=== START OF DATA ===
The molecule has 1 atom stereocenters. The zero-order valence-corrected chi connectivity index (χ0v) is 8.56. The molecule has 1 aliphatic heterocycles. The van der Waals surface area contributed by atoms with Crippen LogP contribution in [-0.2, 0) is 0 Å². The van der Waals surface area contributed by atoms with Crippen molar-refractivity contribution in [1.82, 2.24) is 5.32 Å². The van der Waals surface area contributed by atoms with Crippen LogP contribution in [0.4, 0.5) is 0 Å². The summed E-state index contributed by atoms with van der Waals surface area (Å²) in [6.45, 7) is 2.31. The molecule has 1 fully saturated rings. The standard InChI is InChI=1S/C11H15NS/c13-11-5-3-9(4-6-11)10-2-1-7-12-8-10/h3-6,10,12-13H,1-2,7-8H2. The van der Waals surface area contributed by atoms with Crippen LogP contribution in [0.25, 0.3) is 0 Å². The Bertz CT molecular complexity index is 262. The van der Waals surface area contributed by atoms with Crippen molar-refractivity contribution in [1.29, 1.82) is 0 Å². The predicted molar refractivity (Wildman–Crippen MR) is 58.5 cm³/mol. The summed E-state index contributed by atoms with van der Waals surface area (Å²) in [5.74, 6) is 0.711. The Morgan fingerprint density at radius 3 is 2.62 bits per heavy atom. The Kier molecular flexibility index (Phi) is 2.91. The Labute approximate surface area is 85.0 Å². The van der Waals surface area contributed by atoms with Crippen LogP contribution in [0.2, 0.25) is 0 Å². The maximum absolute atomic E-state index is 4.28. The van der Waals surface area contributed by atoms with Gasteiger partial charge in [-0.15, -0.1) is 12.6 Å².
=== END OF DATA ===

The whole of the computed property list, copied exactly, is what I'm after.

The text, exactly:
The molecule has 1 atom stereocenters. The zero-order valence-corrected chi connectivity index (χ0v) is 8.56. The molecule has 1 aliphatic heterocycles. The van der Waals surface area contributed by atoms with Crippen LogP contribution in [-0.2, 0) is 0 Å². The van der Waals surface area contributed by atoms with Crippen molar-refractivity contribution in [1.82, 2.24) is 5.32 Å². The van der Waals surface area contributed by atoms with Crippen LogP contribution in [0.4, 0.5) is 0 Å². The summed E-state index contributed by atoms with van der Waals surface area (Å²) in [6.45, 7) is 2.31. The molecule has 1 fully saturated rings. The standard InChI is InChI=1S/C11H15NS/c13-11-5-3-9(4-6-11)10-2-1-7-12-8-10/h3-6,10,12-13H,1-2,7-8H2. The van der Waals surface area contributed by atoms with Crippen LogP contribution in [0.25, 0.3) is 0 Å². The Bertz CT molecular complexity index is 262. The van der Waals surface area contributed by atoms with Crippen molar-refractivity contribution in [1.29, 1.82) is 0 Å². The predicted molar refractivity (Wildman–Crippen MR) is 58.5 cm³/mol. The summed E-state index contributed by atoms with van der Waals surface area (Å²) in [5.74, 6) is 0.711. The Morgan fingerprint density at radius 3 is 2.62 bits per heavy atom. The Kier molecular flexibility index (Phi) is 2.91. The Labute approximate surface area is 85.0 Å². The van der Waals surface area contributed by atoms with Crippen LogP contribution in [0.2, 0.25) is 0 Å². The maximum absolute atomic E-state index is 4.28. The van der Waals surface area contributed by atoms with Gasteiger partial charge in [-0.15, -0.1) is 12.6 Å².